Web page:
After more hours asleep than awake for two days, I join my fellow hostel guests in our shared dining room for a $0.60 breakfast. Two eggs, steaming croissants and hand-made marmalade, piping hot milk and cool fresh-squeezed orange juice later we hop into our proprietor's/chef's/tour guide's Jeep and head for the back country. Our first stop of on the way out of Quito is "El Mitad del Mundo" (the center of the world) -- a grand monument set 800 meters north of the equator (the French explorer's weren't quite as accurate as the buried Incan ruins 800 meters to the south).
From there we turn off a big road to a small road, and then to a dirt road used only by mining trucks and us. Up and down we cut back across the steep sides, encountering a wild fox as a reward for our troubles. As we press on, the dirt quarry road narrows to be a muddy single lane, and then to what's little more than a wide mountain path requiring all four wheels, though rarely at the same time. Enduring ceaseless josteling and staggering mountain vistas, we pullinto a small village accessible only by our very route. Simply a church square of incredible flowers, we're told that most residents visit Quito -- just an hour away by jeep -- perhaps twice in their lives.
Returning to our private jungle trail we begin to encounter local construction workers building miles of cobblestone roads, by hand, to make the bouncy trek somewhat more bearable. Our next stop is Otavalo, a small town known for its exceptional indiginous market. There we split up for two hours, lunch being the highest priority on my mind.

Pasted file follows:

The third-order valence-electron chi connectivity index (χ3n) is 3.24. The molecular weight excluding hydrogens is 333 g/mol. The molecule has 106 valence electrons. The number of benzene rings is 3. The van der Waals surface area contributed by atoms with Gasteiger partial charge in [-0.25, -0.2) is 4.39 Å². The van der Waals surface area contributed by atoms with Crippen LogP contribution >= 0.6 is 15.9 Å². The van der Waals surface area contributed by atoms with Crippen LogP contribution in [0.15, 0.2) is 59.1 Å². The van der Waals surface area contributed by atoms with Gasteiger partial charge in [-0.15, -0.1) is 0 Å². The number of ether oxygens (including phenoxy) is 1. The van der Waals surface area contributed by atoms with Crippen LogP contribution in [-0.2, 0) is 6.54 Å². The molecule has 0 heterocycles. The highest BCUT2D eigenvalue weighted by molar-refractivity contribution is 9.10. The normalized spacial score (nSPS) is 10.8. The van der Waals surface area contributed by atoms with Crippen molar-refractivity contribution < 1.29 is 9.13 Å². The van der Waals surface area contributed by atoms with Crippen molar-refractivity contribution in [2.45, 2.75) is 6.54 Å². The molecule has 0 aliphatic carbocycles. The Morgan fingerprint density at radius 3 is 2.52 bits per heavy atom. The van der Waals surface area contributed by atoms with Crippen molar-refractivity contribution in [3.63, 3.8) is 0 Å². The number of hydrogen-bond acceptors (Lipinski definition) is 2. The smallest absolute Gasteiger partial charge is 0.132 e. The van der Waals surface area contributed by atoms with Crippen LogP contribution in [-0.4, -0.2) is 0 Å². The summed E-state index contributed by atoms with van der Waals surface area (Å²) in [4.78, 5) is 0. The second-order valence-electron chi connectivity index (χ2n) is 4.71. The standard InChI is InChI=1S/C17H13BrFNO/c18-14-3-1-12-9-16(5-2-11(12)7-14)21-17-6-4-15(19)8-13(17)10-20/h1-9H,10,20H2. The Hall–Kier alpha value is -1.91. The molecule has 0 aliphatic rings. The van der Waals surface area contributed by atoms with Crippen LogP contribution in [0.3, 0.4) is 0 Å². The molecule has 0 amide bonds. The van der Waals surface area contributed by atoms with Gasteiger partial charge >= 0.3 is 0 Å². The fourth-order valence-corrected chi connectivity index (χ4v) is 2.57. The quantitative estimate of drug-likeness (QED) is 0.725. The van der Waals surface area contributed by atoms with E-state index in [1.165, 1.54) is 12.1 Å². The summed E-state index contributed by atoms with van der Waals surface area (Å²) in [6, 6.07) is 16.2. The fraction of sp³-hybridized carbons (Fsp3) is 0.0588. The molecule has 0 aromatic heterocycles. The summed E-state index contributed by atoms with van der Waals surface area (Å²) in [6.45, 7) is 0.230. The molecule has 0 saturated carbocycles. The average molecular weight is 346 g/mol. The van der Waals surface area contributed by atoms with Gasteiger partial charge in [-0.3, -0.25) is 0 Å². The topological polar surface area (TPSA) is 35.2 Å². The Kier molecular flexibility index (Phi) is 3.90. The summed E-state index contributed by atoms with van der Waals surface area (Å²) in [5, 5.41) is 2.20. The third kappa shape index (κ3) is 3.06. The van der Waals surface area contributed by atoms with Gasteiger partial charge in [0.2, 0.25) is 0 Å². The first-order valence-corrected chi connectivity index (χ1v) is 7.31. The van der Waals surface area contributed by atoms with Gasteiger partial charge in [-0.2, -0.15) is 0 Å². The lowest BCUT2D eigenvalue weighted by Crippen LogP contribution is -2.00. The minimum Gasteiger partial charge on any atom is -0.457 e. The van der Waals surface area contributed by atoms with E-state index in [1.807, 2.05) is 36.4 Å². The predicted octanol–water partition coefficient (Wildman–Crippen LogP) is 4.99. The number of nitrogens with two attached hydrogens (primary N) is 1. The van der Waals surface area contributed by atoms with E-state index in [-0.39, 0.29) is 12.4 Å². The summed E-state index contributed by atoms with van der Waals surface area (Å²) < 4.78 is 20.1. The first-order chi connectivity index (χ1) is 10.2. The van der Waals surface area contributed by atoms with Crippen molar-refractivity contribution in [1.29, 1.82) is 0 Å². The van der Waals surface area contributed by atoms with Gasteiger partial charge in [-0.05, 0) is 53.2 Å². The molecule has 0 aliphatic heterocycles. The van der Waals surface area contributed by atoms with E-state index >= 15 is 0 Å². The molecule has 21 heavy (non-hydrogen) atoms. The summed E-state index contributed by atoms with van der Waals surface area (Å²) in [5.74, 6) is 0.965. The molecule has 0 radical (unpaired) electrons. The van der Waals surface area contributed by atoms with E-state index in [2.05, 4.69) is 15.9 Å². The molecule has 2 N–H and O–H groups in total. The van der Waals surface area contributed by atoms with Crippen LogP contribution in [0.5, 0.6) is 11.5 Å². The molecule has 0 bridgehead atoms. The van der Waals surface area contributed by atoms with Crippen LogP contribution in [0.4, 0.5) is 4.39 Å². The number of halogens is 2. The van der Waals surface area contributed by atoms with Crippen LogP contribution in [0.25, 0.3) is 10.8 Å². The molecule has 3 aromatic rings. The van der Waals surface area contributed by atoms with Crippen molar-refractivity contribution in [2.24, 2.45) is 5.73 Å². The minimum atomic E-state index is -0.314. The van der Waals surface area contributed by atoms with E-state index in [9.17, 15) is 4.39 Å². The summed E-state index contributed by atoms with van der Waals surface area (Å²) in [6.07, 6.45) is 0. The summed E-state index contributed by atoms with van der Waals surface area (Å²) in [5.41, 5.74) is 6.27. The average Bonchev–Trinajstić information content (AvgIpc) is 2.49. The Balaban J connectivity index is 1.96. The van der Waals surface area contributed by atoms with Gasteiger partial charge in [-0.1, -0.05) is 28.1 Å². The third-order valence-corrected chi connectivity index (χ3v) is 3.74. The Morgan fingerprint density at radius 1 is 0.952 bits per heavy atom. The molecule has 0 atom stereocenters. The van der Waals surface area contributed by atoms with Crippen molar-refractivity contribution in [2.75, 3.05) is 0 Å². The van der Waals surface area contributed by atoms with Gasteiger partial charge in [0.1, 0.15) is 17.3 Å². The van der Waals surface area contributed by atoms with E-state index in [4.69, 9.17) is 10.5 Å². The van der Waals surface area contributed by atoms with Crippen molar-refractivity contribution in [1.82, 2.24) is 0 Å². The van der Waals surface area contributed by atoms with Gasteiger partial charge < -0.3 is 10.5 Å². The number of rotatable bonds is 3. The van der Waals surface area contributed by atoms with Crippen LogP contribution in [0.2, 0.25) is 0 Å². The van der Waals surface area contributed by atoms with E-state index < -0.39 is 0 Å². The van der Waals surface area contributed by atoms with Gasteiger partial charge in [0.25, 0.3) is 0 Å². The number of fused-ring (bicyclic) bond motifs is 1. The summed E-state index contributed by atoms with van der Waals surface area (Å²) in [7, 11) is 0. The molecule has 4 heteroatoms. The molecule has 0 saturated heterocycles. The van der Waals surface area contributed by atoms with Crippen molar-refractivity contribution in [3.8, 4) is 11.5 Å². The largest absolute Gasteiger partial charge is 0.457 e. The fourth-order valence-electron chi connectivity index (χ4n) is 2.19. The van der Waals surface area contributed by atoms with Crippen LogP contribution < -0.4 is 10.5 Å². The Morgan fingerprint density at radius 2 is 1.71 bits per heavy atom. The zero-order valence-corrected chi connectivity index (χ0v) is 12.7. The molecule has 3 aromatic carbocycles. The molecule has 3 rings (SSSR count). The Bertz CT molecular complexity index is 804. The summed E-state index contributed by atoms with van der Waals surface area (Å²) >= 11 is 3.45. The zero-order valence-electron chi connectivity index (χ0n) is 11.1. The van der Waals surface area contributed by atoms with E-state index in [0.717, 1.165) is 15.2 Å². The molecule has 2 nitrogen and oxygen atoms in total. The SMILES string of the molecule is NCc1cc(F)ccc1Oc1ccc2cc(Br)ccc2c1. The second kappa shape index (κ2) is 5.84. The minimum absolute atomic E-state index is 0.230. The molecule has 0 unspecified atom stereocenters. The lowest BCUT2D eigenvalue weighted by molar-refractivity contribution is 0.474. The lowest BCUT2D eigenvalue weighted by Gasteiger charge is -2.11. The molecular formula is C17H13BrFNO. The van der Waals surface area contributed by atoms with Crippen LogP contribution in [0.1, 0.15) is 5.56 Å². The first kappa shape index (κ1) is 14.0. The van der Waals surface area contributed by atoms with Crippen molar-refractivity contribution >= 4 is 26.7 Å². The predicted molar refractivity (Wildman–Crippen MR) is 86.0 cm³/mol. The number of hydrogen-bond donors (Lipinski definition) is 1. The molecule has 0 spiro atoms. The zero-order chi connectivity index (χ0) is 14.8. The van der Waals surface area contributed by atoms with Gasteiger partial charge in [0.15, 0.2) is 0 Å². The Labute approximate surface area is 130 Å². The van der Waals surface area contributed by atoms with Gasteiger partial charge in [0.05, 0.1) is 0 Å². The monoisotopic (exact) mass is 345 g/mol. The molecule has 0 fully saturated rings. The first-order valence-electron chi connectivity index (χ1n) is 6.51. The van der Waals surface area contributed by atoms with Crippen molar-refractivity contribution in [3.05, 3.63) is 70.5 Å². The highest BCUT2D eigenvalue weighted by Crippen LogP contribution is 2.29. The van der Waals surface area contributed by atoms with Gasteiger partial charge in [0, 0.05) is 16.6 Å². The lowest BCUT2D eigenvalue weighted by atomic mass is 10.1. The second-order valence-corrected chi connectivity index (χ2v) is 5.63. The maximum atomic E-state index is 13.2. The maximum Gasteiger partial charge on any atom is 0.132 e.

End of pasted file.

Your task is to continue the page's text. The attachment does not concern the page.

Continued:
I wander a bit before giving into food, though having little money and no space in my pack, my wandering doesn't last long. As the foreboding clouds turn to rain, I step into an unmarked restaurant for my first true Ecuadorian meal.
Now, at the time of this writing a week after leaving Ecuador, I still don't know what is Ecuadorian food. Everywhere I go I see restaurants offering pizza, hamburgers, filet mignon, fruit salads, curries, stir fry -- every ethnicity of food but here. But as far as I can tell Ecuadorians eat soup, as every meal I get seems to come with a bowl. This meal is no exception. After giving up on trying to understand what I'm ordering, I just start saying "Si" until she stops asking questions. First to arrive is the requisite soup, in which sits a large cross-section of some large animal. The soup itself is excellent, though I steer clear of the strange leg bone, as nobody else seems to be eating it. Next is the main course, consisting of beef marinated in a sweet tomato sauce, plantains, rice, bright-orange chicken fixed in a style that doesn't suit me, and some unidentifiable potato-like substance. All this was washed down with a ubiquitous Coca-Cola at a price of $2USD.
We leave Otavalo soon after, only to immediately break down near a toll booth (apparently the mechanic forgot that bolts taken out of an engine are supposed to be put back in). At this point I get into a rousing and extremely edcational discussion of politics with one of the two other guests, a member of the Canadian foreign ministry (who happens to have been intimately involved with the Somolian conflict that led to the Black Hawk Down incident). This conversation continues through the repair, into and out of a volcano's crater lake, through an incredible sunset, and on the long trip home. This time, by highway.